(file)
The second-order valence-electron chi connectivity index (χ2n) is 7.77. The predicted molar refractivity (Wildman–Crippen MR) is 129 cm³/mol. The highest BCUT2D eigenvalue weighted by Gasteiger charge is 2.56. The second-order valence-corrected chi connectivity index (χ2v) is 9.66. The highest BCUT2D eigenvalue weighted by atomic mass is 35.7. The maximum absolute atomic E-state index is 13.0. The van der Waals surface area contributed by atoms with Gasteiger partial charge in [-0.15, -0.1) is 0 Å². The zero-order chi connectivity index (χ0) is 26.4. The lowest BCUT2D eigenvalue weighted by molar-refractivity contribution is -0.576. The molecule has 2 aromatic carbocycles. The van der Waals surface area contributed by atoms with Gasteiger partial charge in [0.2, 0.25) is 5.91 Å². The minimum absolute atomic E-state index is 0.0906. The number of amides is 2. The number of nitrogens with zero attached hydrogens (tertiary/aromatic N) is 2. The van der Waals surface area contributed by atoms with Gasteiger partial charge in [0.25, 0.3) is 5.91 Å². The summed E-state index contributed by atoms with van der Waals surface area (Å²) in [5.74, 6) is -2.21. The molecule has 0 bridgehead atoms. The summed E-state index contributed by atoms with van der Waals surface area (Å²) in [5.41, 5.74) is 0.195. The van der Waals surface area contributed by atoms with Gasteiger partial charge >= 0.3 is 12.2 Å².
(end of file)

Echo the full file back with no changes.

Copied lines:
The second-order valence-electron chi connectivity index (χ2n) is 7.77. The predicted molar refractivity (Wildman–Crippen MR) is 129 cm³/mol. The highest BCUT2D eigenvalue weighted by Gasteiger charge is 2.56. The second-order valence-corrected chi connectivity index (χ2v) is 9.66. The highest BCUT2D eigenvalue weighted by atomic mass is 35.7. The maximum absolute atomic E-state index is 13.0. The van der Waals surface area contributed by atoms with Gasteiger partial charge in [-0.15, -0.1) is 0 Å². The zero-order chi connectivity index (χ0) is 26.4. The lowest BCUT2D eigenvalue weighted by molar-refractivity contribution is -0.576. The molecule has 2 aromatic carbocycles. The van der Waals surface area contributed by atoms with Gasteiger partial charge in [0.2, 0.25) is 5.91 Å². The minimum absolute atomic E-state index is 0.0906. The number of amides is 2. The number of nitrogens with zero attached hydrogens (tertiary/aromatic N) is 2. The van der Waals surface area contributed by atoms with Gasteiger partial charge in [0.25, 0.3) is 5.91 Å². The summed E-state index contributed by atoms with van der Waals surface area (Å²) in [5.74, 6) is -2.21. The molecule has 0 bridgehead atoms. The summed E-state index contributed by atoms with van der Waals surface area (Å²) in [5.41, 5.74) is 0.195. The van der Waals surface area contributed by atoms with Gasteiger partial charge >= 0.3 is 12.2 Å².